MEDICARE PART D: MYTHS AND MISINFORMATION FOR 2007


The annual coordinated election period (AEP) for Medicare Part D prescription drug plans began November 15, and the program remains as confusing and complicated as ever. Instead of reducing the number of plan options as it had promised, the Centers for Medicare & Medicaid Services (CMS) approved more plans for 2007. More choices mean more headaches and not necessarily better coverage for older people and people with disabilities. The following are common myths and misinformation that we have heard from beneficiaries, CMS and Part D plans.

 

MYTH:  IF YOU WERE PLEASED WITH YOUR PLAN IN 2006 YOU DO NOT HAVE TO DO ANYTHING FOR 2007

 

All Medicare beneficiaries MUST review their drug plan information for 2006 to make sure that the plan they were in continues to meet their needs.  Drug plans have increased premiums, increased beneficiary cost sharing, and changed their formularies.  Some drug plans that provided “donut hole” coverage in 2006 have reduced or eliminated the coverage they will provide in 2007.  Some plans that had “benchmark premiums” in 2006, that is, plans that qualified for premium assistance for those eligible for the low-income subsidy, are not offering plans with premiums at or below the benchmark amount for 2007.  That means that low-income subsidy eligible individuals who remain in those plans will have to pay a portion of their premium. 

 

MYTH: THE AVERAGE PART D PREMIUM IS LOWER IN 2007

 

According to a new study by the Kaiser Family Foundation, 77% of prescription drug plan (PDP) enrollees will pay higher premiums in 2007 if they remain in the plans in which they are currently enrolled.[1]  The plan sponsor which generally offered the lowest cost plans across the country in 2006 substantially increased its premiums for its basic plan, with premiums in some areas increasing five-fold.

 

MYTH:  MORE PLANS ARE PROVIDING DONUT HOLE COVERAGE IN 2007

 

More PDPs will offer some kind of donut hole or gap coverage in 2007 than in 2006, but the coverage they provide may not help every beneficiary.  The majority of plans only provide gap coverage for generic drugs. Further, the options for coverage of brand name drugs are very limited, and in fact non-existent in some states. One plan that covered some brand name drugs in the donut hole in 2006 will only be covering generic drugs in the gap in 2007. One plan that claims to cover “preferred brand name drugs” is in fact covering only five brand name drugs that are on the first tier of their benefit structure. There are 11 states in which no plans will offer coverage of brand-name drugs during the donut hole. Thus, individuals who rely on medicine for which there is no generic equivalent, or who cannot take the generic version, will have little relief from the donut hole.  Additionally, donut hole coverage is expensive, costing on average three times as much as plans that do not provide protection in the gap.[2] Beneficiaries will have to look carefully at the drugs covered by plans with gap coverage to determine whether they will achieve savings to offset the increased premiums.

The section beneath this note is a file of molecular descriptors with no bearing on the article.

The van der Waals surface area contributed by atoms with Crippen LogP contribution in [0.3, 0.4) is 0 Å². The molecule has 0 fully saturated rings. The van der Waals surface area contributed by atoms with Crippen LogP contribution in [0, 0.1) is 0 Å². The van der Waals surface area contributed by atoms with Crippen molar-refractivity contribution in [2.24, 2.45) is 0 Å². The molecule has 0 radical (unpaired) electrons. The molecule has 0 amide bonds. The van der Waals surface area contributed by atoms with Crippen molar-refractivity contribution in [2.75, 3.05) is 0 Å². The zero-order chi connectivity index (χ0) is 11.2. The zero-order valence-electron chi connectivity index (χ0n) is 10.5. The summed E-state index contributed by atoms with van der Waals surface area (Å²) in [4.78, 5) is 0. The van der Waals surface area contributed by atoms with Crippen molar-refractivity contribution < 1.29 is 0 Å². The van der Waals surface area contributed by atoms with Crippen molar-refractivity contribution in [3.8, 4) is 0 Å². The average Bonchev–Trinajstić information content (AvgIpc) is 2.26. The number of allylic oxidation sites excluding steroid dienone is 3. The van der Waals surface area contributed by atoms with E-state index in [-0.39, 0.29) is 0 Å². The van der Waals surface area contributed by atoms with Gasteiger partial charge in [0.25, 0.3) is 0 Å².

MYTH:  FORMULARIES ARE MORE GENEROUS IN 2007

 

The Kaiser report points out that relying on the aggregate number of drugs on a plan’s formulary does not always tell the true story.  While some plans may have increased the total number of drugs that they cover, they may have added coverage of generic drugs while reducing coverage of brand name drugs. Additionally, some of the drugs added to formularies have been placed on specialty tiers which have high cost sharing requirements; plans also moved drugs that were already on their formulary to a specialty tier. In 2007 more drugs will be subject to quantity limits, including drugs in the “protected classes” of drugs where all or substantially all of the drugs must be included on a formulary.  Plans are changing prior authorization and step therapy (fail first) requirements.  The bottom line is:  Beneficiaries need to check whether the drugs they use remain on the formulary; whether they will have to switch to a generic; whether they will have to pay more for their drugs; and whether their drugs will be subject to a new or different utilization management tool.[3]

 

MYTH: DRUG COSTS WILL REMAIN THE SAME OR DECREASE IN 2007

 

According to the Kaiser report, beneficiaries will pay more for some of the most commonly prescribed brand name drugs in 2007.  Changes will occur because the negotiated price increased and/or the plan changed the tier placement of the drug.  In some plans the cost of generic drugs may decrease, primarily because the drugs were moved to a lower cost-sharing tier.  At least one of the plans with the largest market share has increased the cost for generic drugs, however. [4]

 

MYTH: VERY FEW BENEFICIARIES WILL BE REASSIGNED TO A NEW PLAN BECAUSE THEIR PREVIOUS PLAN PREMIUM FOR 2007 IS ABOVE THE BENCHMARK FOR THE LOW-INCOME SUBSIDY

 

CMS contends that only 288,000 people who are eligible for the low-income subsidy (LIS) will be reassigned to a different drug plan because the premium in 2007 for their previous plan will exceed the benchmark.[5]  This number is misleading.  It only includes those individuals who will be reassigned to a plan offered by a different sponsoring organization.  Substantially more individuals will be reassigned to a different plan offered by the same sponsoring organization.[6]  Contrary to comments by CMS, different plans offered by the same company do not always have the same formulary.  Drugs may have different utilization management requirements. Brand name drugs may be preferred on one formulary and not the other (affecting co-payments for LIS individuals).  The number also does not count LIS-eligible individuals who are not in a plan to which CMS assigned them.  CMS IS NOT reassigning these individuals, even though they may have to pay a small premium if they remain in their plan, on the grounds that they prefer the plan they chose themselves.  This group of individuals will have to read through the Annual Notice Of Change (ANOC) they receive from their plan to determine that they will have to pay a small premium next year.